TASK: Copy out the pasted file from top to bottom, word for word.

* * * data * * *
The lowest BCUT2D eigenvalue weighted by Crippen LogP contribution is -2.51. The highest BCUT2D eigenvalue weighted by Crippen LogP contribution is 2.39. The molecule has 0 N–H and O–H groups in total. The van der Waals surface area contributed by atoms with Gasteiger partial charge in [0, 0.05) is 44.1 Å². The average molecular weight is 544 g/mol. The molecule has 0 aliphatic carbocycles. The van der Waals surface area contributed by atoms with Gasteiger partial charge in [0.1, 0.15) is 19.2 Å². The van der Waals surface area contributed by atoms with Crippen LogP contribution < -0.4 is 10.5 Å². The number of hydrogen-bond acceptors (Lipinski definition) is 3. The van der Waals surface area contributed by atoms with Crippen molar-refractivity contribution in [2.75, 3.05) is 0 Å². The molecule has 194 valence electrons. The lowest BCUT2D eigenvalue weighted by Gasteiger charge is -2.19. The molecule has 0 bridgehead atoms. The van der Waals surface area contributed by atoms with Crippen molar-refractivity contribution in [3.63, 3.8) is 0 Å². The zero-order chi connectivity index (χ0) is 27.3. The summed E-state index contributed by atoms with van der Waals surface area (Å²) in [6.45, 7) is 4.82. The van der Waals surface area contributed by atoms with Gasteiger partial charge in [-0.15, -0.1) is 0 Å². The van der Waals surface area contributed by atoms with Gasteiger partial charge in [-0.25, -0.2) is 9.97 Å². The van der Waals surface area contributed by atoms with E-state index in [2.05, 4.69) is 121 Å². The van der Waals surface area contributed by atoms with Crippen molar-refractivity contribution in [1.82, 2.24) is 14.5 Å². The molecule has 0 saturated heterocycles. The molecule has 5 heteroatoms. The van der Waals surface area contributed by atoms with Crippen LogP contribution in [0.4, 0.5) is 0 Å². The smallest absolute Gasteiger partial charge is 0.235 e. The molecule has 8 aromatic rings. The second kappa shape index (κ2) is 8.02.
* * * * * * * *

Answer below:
The lowest BCUT2D eigenvalue weighted by Crippen LogP contribution is -2.51. The highest BCUT2D eigenvalue weighted by Crippen LogP contribution is 2.39. The molecule has 0 N–H and O–H groups in total. The van der Waals surface area contributed by atoms with Gasteiger partial charge in [0, 0.05) is 44.1 Å². The average molecular weight is 544 g/mol. The molecule has 0 aliphatic carbocycles. The van der Waals surface area contributed by atoms with Gasteiger partial charge in [0.1, 0.15) is 19.2 Å². The van der Waals surface area contributed by atoms with Crippen LogP contribution < -0.4 is 10.5 Å². The number of hydrogen-bond acceptors (Lipinski definition) is 3. The van der Waals surface area contributed by atoms with Crippen molar-refractivity contribution in [2.75, 3.05) is 0 Å². The molecule has 194 valence electrons. The lowest BCUT2D eigenvalue weighted by Gasteiger charge is -2.19. The molecule has 0 bridgehead atoms. The van der Waals surface area contributed by atoms with Crippen molar-refractivity contribution in [3.63, 3.8) is 0 Å². The zero-order chi connectivity index (χ0) is 27.3. The summed E-state index contributed by atoms with van der Waals surface area (Å²) in [6.45, 7) is 4.82. The van der Waals surface area contributed by atoms with Gasteiger partial charge in [-0.15, -0.1) is 0 Å². The van der Waals surface area contributed by atoms with Gasteiger partial charge in [-0.25, -0.2) is 9.97 Å². The van der Waals surface area contributed by atoms with E-state index in [2.05, 4.69) is 121 Å². The van der Waals surface area contributed by atoms with Crippen molar-refractivity contribution in [1.82, 2.24) is 14.5 Å². The molecule has 0 saturated heterocycles. The molecule has 5 heteroatoms. The van der Waals surface area contributed by atoms with Crippen LogP contribution in [0.4, 0.5) is 0 Å². The smallest absolute Gasteiger partial charge is 0.235 e. The molecule has 8 aromatic rings. The second kappa shape index (κ2) is 8.02.